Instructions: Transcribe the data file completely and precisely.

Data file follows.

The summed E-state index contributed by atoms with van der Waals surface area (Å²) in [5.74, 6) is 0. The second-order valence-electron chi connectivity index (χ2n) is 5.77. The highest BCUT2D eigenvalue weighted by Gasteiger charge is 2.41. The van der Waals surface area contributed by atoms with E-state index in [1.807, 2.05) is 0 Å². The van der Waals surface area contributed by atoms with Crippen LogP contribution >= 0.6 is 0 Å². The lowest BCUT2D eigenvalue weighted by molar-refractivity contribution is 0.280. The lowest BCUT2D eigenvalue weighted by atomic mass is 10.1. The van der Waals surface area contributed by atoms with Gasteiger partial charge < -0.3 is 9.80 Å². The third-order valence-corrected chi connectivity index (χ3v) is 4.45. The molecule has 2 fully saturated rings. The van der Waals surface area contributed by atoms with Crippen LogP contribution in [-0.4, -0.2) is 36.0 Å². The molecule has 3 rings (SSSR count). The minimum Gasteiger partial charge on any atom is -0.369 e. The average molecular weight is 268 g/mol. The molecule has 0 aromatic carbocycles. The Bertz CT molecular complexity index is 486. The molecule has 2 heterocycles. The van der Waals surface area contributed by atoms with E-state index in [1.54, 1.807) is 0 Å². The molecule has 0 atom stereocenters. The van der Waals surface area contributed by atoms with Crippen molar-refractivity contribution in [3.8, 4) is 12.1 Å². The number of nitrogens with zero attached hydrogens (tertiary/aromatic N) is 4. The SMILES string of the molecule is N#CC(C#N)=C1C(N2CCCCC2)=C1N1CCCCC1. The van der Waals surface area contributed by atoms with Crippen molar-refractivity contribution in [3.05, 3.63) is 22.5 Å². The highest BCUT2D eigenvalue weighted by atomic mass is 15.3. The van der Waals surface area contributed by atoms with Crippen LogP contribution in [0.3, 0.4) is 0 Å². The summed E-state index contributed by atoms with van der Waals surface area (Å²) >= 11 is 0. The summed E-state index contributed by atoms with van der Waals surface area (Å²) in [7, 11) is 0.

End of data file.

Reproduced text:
The summed E-state index contributed by atoms with van der Waals surface area (Å²) in [5.74, 6) is 0. The second-order valence-electron chi connectivity index (χ2n) is 5.77. The highest BCUT2D eigenvalue weighted by Gasteiger charge is 2.41. The van der Waals surface area contributed by atoms with E-state index in [1.807, 2.05) is 0 Å². The van der Waals surface area contributed by atoms with Crippen LogP contribution >= 0.6 is 0 Å². The lowest BCUT2D eigenvalue weighted by molar-refractivity contribution is 0.280. The lowest BCUT2D eigenvalue weighted by atomic mass is 10.1. The van der Waals surface area contributed by atoms with Gasteiger partial charge < -0.3 is 9.80 Å². The third-order valence-corrected chi connectivity index (χ3v) is 4.45. The molecule has 2 fully saturated rings. The van der Waals surface area contributed by atoms with Crippen LogP contribution in [-0.4, -0.2) is 36.0 Å². The molecule has 3 rings (SSSR count). The minimum Gasteiger partial charge on any atom is -0.369 e. The average molecular weight is 268 g/mol. The molecule has 0 aromatic carbocycles. The Bertz CT molecular complexity index is 486. The molecule has 2 heterocycles. The van der Waals surface area contributed by atoms with E-state index in [1.54, 1.807) is 0 Å². The molecule has 0 atom stereocenters. The van der Waals surface area contributed by atoms with Crippen molar-refractivity contribution in [3.8, 4) is 12.1 Å². The number of nitrogens with zero attached hydrogens (tertiary/aromatic N) is 4. The SMILES string of the molecule is N#CC(C#N)=C1C(N2CCCCC2)=C1N1CCCCC1. The van der Waals surface area contributed by atoms with Crippen molar-refractivity contribution in [3.05, 3.63) is 22.5 Å². The highest BCUT2D eigenvalue weighted by atomic mass is 15.3. The van der Waals surface area contributed by atoms with Crippen LogP contribution in [0.3, 0.4) is 0 Å². The summed E-state index contributed by atoms with van der Waals surface area (Å²) >= 11 is 0. The summed E-state index contributed by atoms with van der Waals surface area (Å²) in [7, 11) is 0.